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Drones 2018, 2(2), 16; https://doi.org/10.3390/drones2020016

Use of UAV-Borne Spectrometer for Land Cover Classification

1
Geomatics Engineering, Department of Earth & Space Science & Engineering, Lassonde School of Engineering, York University, Toronto, ON M3J 1P3, Canada
2
Space Engineering, Department of Earth & Space Science & Engineering, Lassonde School of Engineering, York University, Toronto, ON M3J 1P3, Canada
*
Author to whom correspondence should be addressed.
Received: 20 March 2018 / Revised: 13 April 2018 / Accepted: 17 April 2018 / Published: 20 April 2018
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Abstract

Unmanned aerial vehicles (UAV) are being used for low altitude remote sensing for thematic land classification using visible light and multi-spectral sensors. The objective of this work was to investigate the use of UAV equipped with a compact spectrometer for land cover classification. The UAV platform used was a DJI Flamewheel F550 hexacopter equipped with GPS and Inertial Measurement Unit (IMU) navigation sensors, and a Raspberry Pi processor and camera module. The spectrometer used was the FLAME-NIR, a near-infrared spectrometer for hyperspectral measurements. RGB images and spectrometer data were captured simultaneously. As spectrometer data do not provide continuous terrain coverage, the locations of their ground elliptical footprints were determined from the bundle adjustment solution of the captured images. For each of the spectrometer ground ellipses, the land cover signature at the footprint location was determined to enable the characterization, identification, and classification of land cover elements. To attain a continuous land cover classification map, spatial interpolation was carried out from the irregularly distributed labeled spectrometer points. The accuracy of the classification was assessed using spatial intersection with the object-based image classification performed using the RGB images. Results show that in homogeneous land cover, like water, the accuracy of classification is 78% and in mixed classes, like grass, trees and manmade features, the average accuracy is 50%, thus, indicating the contribution of hyperspectral measurements of low altitude UAV-borne spectrometers to improve land cover classification. View Full-Text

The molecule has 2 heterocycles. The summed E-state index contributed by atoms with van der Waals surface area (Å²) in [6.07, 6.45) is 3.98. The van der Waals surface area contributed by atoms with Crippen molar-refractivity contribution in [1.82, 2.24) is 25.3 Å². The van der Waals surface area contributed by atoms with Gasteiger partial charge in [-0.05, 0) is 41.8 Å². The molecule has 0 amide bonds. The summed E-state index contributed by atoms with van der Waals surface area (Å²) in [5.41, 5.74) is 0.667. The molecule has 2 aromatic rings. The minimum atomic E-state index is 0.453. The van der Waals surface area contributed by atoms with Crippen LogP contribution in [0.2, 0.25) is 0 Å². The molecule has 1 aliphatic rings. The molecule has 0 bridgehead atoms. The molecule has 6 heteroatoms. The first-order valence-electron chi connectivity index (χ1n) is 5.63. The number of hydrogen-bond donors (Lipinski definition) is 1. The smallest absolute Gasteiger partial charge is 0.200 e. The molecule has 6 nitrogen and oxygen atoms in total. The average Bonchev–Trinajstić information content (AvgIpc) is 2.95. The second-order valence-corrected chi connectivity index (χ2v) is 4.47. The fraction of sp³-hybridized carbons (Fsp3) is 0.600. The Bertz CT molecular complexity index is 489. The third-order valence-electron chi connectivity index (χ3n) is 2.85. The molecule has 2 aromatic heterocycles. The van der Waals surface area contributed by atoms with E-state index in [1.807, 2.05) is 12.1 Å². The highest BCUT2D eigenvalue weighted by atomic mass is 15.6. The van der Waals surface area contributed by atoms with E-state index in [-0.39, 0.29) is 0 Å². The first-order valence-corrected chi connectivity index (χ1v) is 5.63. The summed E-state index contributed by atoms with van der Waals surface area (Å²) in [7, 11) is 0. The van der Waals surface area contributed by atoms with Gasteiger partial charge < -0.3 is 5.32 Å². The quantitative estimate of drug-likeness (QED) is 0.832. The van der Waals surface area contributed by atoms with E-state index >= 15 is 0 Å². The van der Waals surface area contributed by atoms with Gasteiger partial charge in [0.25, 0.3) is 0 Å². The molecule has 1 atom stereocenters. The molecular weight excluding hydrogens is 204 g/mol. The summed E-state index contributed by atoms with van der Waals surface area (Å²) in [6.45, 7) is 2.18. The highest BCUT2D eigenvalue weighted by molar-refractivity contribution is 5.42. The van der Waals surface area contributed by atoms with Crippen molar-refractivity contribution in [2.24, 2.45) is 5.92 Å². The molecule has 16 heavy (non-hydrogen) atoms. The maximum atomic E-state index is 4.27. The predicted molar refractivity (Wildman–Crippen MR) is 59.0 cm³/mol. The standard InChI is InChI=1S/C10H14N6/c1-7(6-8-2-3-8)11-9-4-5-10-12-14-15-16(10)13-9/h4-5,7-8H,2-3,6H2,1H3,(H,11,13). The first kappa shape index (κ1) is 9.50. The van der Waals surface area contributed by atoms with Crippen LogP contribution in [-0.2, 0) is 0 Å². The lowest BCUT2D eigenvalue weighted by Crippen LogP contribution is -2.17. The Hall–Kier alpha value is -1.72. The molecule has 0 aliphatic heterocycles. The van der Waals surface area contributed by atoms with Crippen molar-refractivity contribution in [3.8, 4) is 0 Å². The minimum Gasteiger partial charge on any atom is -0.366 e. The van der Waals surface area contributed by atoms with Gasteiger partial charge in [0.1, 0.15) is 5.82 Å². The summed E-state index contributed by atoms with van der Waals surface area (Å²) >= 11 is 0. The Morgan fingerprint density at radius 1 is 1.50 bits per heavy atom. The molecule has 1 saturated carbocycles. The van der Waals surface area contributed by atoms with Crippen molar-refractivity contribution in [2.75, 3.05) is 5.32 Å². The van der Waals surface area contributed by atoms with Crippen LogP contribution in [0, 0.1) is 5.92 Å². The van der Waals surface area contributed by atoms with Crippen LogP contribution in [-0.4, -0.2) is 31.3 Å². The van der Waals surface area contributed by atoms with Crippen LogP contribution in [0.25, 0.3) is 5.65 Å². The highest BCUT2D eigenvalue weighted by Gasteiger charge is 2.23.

Keywords: UAV; spectrometer; calibration; spectral exposure; classification; land cover UAV; spectrometer; calibration; spectral exposure; classification; land cover
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This is an open access article distributed under the Creative Commons Attribution License which permits unrestricted use, distribution, and reproduction in any medium, provided the original work is properly cited. (CC BY 4.0).
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Natesan, S.; Armenakis, C.; Benari, G.; Lee, R. Use of UAV-Borne Spectrometer for Land Cover Classification. Drones 2018, 2, 16.

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